“Allocating additional short-term resources to asylum processing can be challenging for policymakers given entrenched ideological views on immigrants and refugees,” says Lawrence. “But our evidence suggests that if you are able to maintain the rigor and fairness of the process, it’s actually less costly in the long term to be quicker.”

Every one of us hates waiting, but imagine your whole life on hold. You’ve waited so long for a decision on your future that it’s hard to start over.
Jens Hainmueller

These findings square with another recent study conducted by Hainmueller, Stanford political science PhD student Kirk Bansak, and Immigration Policy Lab Faculty Co-Director Dominik Hangartner. The project, whose findings were recently published in Science, pins down the granular factors that shape Europeans’ attitudes toward asylum seekers and highlights the role that economic considerations play in the broader court of public opinion.

The researchers asked 18,000 voters in 15 different European countries to evaluate different profiles of asylum seekers and determine which they would be willing to admit. The profiles varied across nine attributes: age, gender, religion, language, previous occupation, consistency of asylum testimony, special vulnerabilities (such as PTSD), country of origin, and reason for migrating.

Their findings highlight the degree to which Europeans’ attitudes are shaped by humanitarian, economic, and religious considerations. First, they found strong public support toward asylum seekers who are victims of political, religious, or ethnic persecution, which aligns with international law as set out by the 1951 Refugee Convention that stipulates that anyone with a legitimate humanitarian claim must be granted refugee status.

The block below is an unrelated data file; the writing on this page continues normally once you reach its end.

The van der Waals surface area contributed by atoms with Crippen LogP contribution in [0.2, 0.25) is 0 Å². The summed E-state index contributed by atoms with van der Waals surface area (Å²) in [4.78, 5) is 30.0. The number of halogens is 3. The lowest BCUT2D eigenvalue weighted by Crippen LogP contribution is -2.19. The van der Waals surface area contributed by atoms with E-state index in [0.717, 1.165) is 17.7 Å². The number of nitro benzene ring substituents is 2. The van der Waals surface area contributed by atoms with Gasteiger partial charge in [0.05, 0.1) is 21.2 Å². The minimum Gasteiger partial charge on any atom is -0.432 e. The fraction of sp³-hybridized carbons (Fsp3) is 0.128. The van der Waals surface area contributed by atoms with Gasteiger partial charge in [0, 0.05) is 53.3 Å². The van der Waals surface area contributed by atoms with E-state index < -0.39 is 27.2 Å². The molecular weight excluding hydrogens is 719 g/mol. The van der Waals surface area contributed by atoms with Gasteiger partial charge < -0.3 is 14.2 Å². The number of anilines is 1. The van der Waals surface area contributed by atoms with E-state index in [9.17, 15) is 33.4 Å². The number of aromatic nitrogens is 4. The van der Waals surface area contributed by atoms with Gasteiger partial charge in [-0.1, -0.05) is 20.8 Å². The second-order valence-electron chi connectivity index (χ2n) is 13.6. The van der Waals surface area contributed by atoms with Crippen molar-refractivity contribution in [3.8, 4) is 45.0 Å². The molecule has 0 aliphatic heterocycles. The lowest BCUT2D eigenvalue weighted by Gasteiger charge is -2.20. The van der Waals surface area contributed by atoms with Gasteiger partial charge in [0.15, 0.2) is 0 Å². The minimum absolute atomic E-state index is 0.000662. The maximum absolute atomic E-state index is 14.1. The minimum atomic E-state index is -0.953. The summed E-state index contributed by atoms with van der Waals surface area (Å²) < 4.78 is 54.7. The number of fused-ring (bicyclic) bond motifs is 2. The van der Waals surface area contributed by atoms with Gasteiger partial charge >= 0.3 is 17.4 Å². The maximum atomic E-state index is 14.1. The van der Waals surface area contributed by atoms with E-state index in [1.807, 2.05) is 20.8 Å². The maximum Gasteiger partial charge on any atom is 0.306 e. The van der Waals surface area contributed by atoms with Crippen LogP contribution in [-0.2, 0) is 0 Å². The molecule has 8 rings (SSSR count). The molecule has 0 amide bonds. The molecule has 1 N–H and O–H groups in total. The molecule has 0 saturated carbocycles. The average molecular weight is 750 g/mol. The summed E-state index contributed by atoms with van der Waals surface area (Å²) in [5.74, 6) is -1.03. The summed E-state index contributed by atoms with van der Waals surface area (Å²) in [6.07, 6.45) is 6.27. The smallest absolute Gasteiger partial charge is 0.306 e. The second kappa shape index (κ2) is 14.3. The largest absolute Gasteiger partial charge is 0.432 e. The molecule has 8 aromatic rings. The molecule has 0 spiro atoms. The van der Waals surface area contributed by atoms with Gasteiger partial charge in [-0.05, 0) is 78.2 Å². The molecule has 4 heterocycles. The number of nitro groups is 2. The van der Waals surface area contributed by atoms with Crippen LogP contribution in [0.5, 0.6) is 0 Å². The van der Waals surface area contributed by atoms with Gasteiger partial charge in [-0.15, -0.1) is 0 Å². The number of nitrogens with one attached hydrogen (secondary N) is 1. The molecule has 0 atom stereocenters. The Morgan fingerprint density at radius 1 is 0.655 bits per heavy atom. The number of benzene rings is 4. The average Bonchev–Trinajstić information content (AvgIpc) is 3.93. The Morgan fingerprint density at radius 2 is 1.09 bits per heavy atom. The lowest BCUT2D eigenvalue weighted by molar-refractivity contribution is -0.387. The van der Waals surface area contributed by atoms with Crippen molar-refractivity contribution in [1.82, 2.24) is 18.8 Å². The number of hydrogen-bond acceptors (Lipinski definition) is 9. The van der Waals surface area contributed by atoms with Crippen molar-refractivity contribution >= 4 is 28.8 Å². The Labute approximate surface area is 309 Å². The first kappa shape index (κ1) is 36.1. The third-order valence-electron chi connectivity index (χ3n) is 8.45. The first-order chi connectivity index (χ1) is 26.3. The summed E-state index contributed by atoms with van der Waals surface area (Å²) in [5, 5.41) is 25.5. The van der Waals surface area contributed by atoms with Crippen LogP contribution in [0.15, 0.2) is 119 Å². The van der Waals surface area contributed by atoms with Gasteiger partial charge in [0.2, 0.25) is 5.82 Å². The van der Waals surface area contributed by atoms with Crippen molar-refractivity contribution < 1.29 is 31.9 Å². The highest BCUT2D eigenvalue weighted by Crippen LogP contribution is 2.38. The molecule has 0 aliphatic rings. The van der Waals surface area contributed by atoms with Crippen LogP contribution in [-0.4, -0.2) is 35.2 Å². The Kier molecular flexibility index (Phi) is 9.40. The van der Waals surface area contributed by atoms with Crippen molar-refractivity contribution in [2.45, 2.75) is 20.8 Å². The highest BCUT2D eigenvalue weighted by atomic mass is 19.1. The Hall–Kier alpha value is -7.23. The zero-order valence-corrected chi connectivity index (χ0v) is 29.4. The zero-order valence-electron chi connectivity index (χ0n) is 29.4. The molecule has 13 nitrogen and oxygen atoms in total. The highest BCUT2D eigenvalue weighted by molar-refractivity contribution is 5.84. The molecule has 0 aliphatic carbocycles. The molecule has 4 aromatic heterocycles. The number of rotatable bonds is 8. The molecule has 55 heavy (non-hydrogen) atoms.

Second, they found that people were more supportive of asylum seekers with greater potential to contribute economically. While it may be intuitive why they would prefer a doctor over someone who was previously unemployed, such considerations are not supposed to matter when weighing the validity of asylum claims.

And finally, the researchers found a strong anti-Muslim bias that persisted across the ideological spectrum of the people they surveyed, though it was twice as strong among right-wing voters as those on the left.

“It’s a mixed message,” Bansak says. “The fact that we find these humanitarian considerations to be important was reassuring. The flip side — that they were also more supportive of asylum seekers depending on the asylum seekers’ previous profession — suggests they haven’t completely internalized the pillars of international law. But these are regular people, not policymakers who are thinking about that on a daily basis.

“On the other hand, the anti-Muslim bias is certainly concerning, from both a normative and policy perspective, especially given right now most asylum seekers originate from Muslim majority countries.”

Taken together, the findings underscore the importance for policymakers to see all the contours of public opinion, and can help them confront the mounting refugee crisis.

“Do these countries have the economic capacity to shoulder the burden? I think they do, so it’s really a question of is the political will there. Can you sell this to the public? The anti-Muslim bias is a difficult conflict, but highlighting the socioeconomic contributions of these refugees might help ease these social tensions,” Hainmueller says. “If these measures can help to better integrate immigrants into the economy and society, I think you will see a spillover into people looking more positively on the whole refugee issue as well.”